Butterfly Impressions

Doubt Not, But Be Believing*

on December 12, 2014

I just finished nursing my baby girl and putting her down to sleep.  As I sat feeding her, watching her drift, I had a sudden, unexpected feeling of fear concerning SIDS.  I don’t want my beautiful little one to die suddenly in her sleep.  I want to take care of her, cradling her in my arms – as I was – feeding her, changing her diaper, wiping up her spit-up, and everything else (both pleasant and unpleasant) that comes with having a little bundle of amazing joy!  So, why this sudden, brief moment of fear?

“Why are ye fearful, O ye of little faith?” (Matthew 8:26).

Fear lies in disharmony with faith.  Satan tells us to fear, while Christ tells us to be faithful.  The ways of the world endeavor to invoke fear within us with the intent of controlling our actions.

The fear made me stop, and ask myself something I never had before.  How many people do I know who have had one of their babies die from SIDS?  The answer: none.  So, how could I feel fear just from a fleeting thought of the possibility of SIDS, when I have no personal experiences or connections tied to a SIDS-related incident?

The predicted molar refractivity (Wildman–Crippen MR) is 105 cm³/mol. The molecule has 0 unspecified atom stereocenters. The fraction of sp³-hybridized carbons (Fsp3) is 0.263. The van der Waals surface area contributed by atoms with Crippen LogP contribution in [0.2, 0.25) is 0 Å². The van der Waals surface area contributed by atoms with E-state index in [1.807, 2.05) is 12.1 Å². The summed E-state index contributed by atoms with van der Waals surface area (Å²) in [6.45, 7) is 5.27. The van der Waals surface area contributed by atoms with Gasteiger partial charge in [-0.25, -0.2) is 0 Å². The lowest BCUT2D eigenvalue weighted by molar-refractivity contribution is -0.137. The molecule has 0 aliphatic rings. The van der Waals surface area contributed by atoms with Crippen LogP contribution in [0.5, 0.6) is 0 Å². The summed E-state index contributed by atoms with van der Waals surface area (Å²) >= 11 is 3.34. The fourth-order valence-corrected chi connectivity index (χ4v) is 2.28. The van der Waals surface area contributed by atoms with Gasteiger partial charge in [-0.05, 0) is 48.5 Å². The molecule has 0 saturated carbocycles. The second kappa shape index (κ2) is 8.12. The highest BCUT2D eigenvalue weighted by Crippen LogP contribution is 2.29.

Further research supported my suspicion that SIDS is not as common as the Fear Of The World makes it out to be.  A parent who implements common sense and good judgment is well equipped to care for their sleeping infant.  For such a parent, when SIDS happens, they could not have prevented it.  SIDS is called Sudden Infant Death Syndrome for a reason – that’s what it is!  There’s no apparent cause for it.  If there was, the cause of death would be something else entirely – most likely connected with something physically ailing the baby, or the lack of common sense, lack of understanding, or neglect of a parent.

So, if a parent is doing all they can to take care of their baby, they don’t have to be afraid of SIDS.  Why?  Because we don’t know the cause of SIDS, so we don’t know how to prevent it.  And, if there’s nothing we can do to prevent it, it is out of our control.  Furthermore, all things that are out of our control are best met, not with fear (which has no power to change anything), but with faith.  When we exercise our faith in God to take care of us in the things we cannot control, our fear cannot persist.

But, what if we have faith that God will take care of us, and something bad still happens to us?  Then, we must have faith that whatever bad does happen happens for a divinely understood reason.  “For God hath not given us the spirit of fear; but of power, and of love, and of a sound mind” (2 Timothy 1:7). Seek understanding, and when you find your understanding lacking, continue with faith in the one who understands all things.  Then, you will have no need to fear.

*Mormon 9:27


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